To maintain your integrity and stay in good standing with your customers, pursue awards that truly matter to consumers and have clout in your industry.
For example, decorating your website with awards for having the best logo design won’t impress many customers. However, if you’re recognized for outstanding customer service or product quality, this will resonate with consumers.
Potential clients have many choices about with whom they do business. Having an impartial award bestowed upon your firm may be the ultimate differentiator for a prospect researching all the businesses in your space.
7. Focus on your team when pursuing awards.
Awards aren’t just for businesses and products. When pursuing awards, consider team members you could nominate for their exceptional contributions. For example, Ernst & Young’s entrepreneur awards are a great publicity opportunity for your staff and business. You might even want to nominate yourself for an award.
Most importantly, ensure you or your team member qualifies for an award before making a submission for consideration. There’s nothing worse than being disqualified from an award competition because your company or product doesn’t meet the entry guidelines.
Once you’ve applied for an award, monitor the process by signing up for email updates to be notified when the winners are announced.
What to do when your business wins an award
To capitalize on your well-deserved achievement, consider the following award-recipient best practices:
- Issue a press release. Issue a press release to publicize your award. You don’t need a marketing agency to get the word out. Research free and low-cost press release services to distribute your announcement. In many cases, award organizers will supply the winners with a press release template, making the process even easier.
- Share the news via email marketing. Include the news of the award in your email marketing campaigns. Share the story behind your award and why you won. You can even include a link to your press release.
- Use the award logo. Use the award organizer’s logo and the phrase “award-winning” in your online advertising. Use this branding on your direct mail pieces and business cards, display it on your home page and About page, and include it in your bio. The more prominent you make the award branding, the better your small business will look.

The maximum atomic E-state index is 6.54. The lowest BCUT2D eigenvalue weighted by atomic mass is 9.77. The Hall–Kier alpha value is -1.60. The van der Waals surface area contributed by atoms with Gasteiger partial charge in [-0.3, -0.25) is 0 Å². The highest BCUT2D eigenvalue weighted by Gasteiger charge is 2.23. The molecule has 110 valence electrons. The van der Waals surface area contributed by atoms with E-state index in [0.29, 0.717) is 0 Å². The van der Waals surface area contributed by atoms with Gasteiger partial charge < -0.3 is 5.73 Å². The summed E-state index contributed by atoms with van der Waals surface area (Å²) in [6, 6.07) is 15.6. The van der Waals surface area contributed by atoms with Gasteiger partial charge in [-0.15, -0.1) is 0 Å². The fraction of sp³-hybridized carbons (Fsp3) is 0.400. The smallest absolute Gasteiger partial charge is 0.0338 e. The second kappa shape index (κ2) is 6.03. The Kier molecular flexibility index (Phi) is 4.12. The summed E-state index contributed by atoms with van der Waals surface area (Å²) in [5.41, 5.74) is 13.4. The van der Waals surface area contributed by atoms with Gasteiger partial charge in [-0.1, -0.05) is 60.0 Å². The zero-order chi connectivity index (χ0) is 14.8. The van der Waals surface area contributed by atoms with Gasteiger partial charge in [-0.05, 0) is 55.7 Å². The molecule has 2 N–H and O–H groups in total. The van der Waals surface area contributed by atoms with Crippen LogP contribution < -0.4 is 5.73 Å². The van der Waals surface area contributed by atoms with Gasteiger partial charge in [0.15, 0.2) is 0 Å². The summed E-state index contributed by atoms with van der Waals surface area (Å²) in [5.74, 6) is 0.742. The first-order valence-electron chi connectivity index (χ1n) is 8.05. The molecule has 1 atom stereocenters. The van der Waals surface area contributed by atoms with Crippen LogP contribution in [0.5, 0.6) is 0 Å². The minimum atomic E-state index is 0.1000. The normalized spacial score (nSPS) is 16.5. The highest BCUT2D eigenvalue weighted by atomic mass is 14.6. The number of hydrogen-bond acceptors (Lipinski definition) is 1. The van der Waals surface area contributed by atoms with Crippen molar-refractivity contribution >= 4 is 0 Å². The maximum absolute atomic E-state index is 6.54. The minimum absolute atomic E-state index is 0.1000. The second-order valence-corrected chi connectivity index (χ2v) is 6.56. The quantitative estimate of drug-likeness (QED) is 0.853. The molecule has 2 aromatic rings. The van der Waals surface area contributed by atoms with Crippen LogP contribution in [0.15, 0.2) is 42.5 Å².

- Mention the award on social media. Post links to the official award website and winner list on your social media accounts. You can also link to your press release. For example, include quick links on Twitter and post the press release on Facebook. You will also want to list your awards on your LinkedIn business profile.
- Make a video. Marketers report a positive ROI from utilizing video branding on platforms like YouTube, LinkedIn, Instagram and Facebook. Consider producing a video that explains how you won the award and celebrates your company culture.
- Use your storefront as a showcase. Display your award, whether you’re an online-only business or a physical retail store. Ensure that employees and customers see your award by framing it or displaying it on a stand, or putting a sticker on your window.
While pursuing accolades can be time-consuming, award rewards can be plentiful and well worth the extra work. Your bottom line may be the big winner when an accolade sets your business apart.
Traci Cox contributed to the writing and research in this article.